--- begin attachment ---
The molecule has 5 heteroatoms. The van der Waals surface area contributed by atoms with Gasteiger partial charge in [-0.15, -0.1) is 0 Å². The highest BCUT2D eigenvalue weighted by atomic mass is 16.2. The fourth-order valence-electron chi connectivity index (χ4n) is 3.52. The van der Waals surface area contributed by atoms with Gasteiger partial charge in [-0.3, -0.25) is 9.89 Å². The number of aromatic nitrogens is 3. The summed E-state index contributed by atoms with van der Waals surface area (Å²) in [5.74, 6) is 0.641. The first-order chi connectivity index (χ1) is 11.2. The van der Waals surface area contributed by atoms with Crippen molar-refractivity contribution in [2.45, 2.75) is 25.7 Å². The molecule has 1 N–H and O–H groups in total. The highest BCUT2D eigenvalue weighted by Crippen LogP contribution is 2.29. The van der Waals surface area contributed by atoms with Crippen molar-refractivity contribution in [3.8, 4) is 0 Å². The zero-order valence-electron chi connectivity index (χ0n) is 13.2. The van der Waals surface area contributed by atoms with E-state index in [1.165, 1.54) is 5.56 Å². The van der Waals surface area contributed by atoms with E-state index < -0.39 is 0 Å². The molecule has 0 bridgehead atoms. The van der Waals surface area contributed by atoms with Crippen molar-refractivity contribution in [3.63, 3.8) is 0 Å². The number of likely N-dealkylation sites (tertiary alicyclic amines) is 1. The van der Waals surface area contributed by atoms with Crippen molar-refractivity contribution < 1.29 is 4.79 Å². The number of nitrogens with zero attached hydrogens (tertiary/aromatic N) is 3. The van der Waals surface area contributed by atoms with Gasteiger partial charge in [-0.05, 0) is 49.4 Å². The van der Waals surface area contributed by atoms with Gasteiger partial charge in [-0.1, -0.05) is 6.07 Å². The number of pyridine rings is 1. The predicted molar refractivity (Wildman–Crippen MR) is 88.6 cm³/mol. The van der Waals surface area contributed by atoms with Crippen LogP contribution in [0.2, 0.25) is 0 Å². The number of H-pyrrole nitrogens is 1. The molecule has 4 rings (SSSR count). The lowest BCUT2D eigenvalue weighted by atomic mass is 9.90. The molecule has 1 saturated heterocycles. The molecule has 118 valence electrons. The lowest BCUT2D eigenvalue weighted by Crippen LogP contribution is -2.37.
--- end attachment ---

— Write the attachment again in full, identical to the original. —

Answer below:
The molecule has 5 heteroatoms. The van der Waals surface area contributed by atoms with Gasteiger partial charge in [-0.15, -0.1) is 0 Å². The highest BCUT2D eigenvalue weighted by atomic mass is 16.2. The fourth-order valence-electron chi connectivity index (χ4n) is 3.52. The van der Waals surface area contributed by atoms with Gasteiger partial charge in [-0.3, -0.25) is 9.89 Å². The number of aromatic nitrogens is 3. The summed E-state index contributed by atoms with van der Waals surface area (Å²) in [5.74, 6) is 0.641. The first-order chi connectivity index (χ1) is 11.2. The van der Waals surface area contributed by atoms with Crippen molar-refractivity contribution in [2.45, 2.75) is 25.7 Å². The molecule has 1 N–H and O–H groups in total. The highest BCUT2D eigenvalue weighted by Crippen LogP contribution is 2.29. The van der Waals surface area contributed by atoms with Crippen molar-refractivity contribution in [3.8, 4) is 0 Å². The zero-order valence-electron chi connectivity index (χ0n) is 13.2. The van der Waals surface area contributed by atoms with E-state index in [1.165, 1.54) is 5.56 Å². The van der Waals surface area contributed by atoms with E-state index < -0.39 is 0 Å². The molecule has 0 bridgehead atoms. The van der Waals surface area contributed by atoms with Crippen molar-refractivity contribution in [3.63, 3.8) is 0 Å². The number of likely N-dealkylation sites (tertiary alicyclic amines) is 1. The van der Waals surface area contributed by atoms with Crippen molar-refractivity contribution < 1.29 is 4.79 Å². The number of nitrogens with zero attached hydrogens (tertiary/aromatic N) is 3. The van der Waals surface area contributed by atoms with Gasteiger partial charge in [-0.05, 0) is 49.4 Å². The van der Waals surface area contributed by atoms with Gasteiger partial charge in [-0.1, -0.05) is 6.07 Å². The number of pyridine rings is 1. The predicted molar refractivity (Wildman–Crippen MR) is 88.6 cm³/mol. The van der Waals surface area contributed by atoms with Crippen LogP contribution in [0.2, 0.25) is 0 Å². The number of H-pyrrole nitrogens is 1. The molecule has 4 rings (SSSR count). The lowest BCUT2D eigenvalue weighted by atomic mass is 9.90. The molecule has 1 saturated heterocycles. The molecule has 118 valence electrons. The lowest BCUT2D eigenvalue weighted by Crippen LogP contribution is -2.37.